Studies versus war
© Reda Fhelboom
“Most schools in our area are closed due to continuous shelling,” says Jamila Almagtoof, a teacher at the Aljanoobiya Girls School in Zawia, a city on the coast of the Mediterranean Sea, about 50 kilometres west of Tripoli. The school has around 300 students, most of them traumatised by the violence.
“We are sick and tired of hearing explosions and rockets,” Almagtoof explains. “No one is safe here. We all could die. I go to school every day, but my own children stay at home because their school is closed. The roads in the area are almost empty. Joudaim, a town east of Zawia, is now like a ghost town. Even my husband does not want to leave our house.”
Naima Shalabi, head teacher at Aljanoobiya Girls School, says the stress has caused conflicts within the staff: “Most teachers welcomed the start of the school year despite the security situation and considered the school administration decision to approve the start of school year as courageous.” She adds: “Some teachers think this decision is risking lives of children.”
Hundreds of primary and secondary schools in Libya have closed indefinitely or postponed classes until later. Some parts of the country like the South or the mountain areas in the West are hardly affected by the fighting, while in Tripoli or in the East, the situation is volatile. Benghazi education officials issued a report in September, stating that 63,000 students and more than 8,500 teachers are not able to go to schools in conflict zones. Those schools which are open have to accommodate pupils who are internal refugees, often with improvised schedules that include night classes.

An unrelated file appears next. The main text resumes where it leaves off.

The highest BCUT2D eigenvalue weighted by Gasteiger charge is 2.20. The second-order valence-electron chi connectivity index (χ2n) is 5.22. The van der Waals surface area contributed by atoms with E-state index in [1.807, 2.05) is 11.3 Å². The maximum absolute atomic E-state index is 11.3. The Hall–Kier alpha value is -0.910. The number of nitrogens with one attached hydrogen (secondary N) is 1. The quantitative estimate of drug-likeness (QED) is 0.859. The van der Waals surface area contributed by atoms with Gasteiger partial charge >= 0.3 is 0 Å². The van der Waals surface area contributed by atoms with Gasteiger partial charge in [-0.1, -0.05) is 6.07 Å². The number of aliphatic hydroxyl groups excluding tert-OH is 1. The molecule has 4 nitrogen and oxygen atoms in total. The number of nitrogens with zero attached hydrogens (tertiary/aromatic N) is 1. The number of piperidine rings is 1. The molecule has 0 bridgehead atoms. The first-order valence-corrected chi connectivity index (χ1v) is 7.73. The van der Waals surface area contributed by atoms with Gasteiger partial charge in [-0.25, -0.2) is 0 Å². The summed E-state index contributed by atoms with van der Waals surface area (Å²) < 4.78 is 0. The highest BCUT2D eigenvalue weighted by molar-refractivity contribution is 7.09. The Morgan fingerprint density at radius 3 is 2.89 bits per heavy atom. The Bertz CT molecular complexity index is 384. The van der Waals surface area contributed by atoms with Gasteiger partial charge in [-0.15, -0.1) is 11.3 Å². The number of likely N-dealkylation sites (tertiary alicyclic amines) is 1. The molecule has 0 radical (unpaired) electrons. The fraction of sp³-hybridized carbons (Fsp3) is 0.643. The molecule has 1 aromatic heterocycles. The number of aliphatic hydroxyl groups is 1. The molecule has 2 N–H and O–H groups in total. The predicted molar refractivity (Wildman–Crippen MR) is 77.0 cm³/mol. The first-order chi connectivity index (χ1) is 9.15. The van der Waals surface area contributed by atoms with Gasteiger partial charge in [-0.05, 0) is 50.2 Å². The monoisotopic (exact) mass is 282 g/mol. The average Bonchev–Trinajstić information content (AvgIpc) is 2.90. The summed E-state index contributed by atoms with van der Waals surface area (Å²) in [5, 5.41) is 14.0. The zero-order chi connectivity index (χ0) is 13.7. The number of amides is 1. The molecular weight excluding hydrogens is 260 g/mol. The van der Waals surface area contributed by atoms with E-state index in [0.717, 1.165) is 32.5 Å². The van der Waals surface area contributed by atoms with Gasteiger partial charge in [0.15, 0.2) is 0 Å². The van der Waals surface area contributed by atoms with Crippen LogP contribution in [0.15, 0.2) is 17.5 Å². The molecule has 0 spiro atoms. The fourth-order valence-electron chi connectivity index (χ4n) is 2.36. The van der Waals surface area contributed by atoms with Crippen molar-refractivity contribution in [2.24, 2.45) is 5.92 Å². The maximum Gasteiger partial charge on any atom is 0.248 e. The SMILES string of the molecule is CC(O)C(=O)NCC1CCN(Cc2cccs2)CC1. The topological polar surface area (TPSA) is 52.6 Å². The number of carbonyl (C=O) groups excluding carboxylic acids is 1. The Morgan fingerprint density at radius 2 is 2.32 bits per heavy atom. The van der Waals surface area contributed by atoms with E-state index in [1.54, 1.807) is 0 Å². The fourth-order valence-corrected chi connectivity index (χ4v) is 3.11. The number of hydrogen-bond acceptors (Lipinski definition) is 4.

In Joudaim, Islamic militants have been using the cafeteria in the Joudaim Martyrs School as their field kitchen – obviously, without the education ministry’s permission.
The school’s administrators in schools which have been used to accommodate displaced people, have arranged for students and teachers to be transferred to other schools that are vacant in the evening and they have managed to do so in some schools.
“We got a letter from the ministry to accept displaced students in our schools,” said Nahla Hawwas, a school inspector in Zawia. “But, to be honest, we did not receive any one of them yet.”
Interruptions are affecting universities as well. “Most students are back,” says Ismail Ikesh, the faculty dean at Zawia University’s School of Pharmacy. “But we are facing the problem that teaching staff from Tripoli cannot join us because of the fighting taking place along the road between Zawia and Tripoli.” Ultimately, the war is eroding education in Libya.
Reda Fhelboom is journalist, TV anchor and human rights activist. He lives in Tripoli, Libya.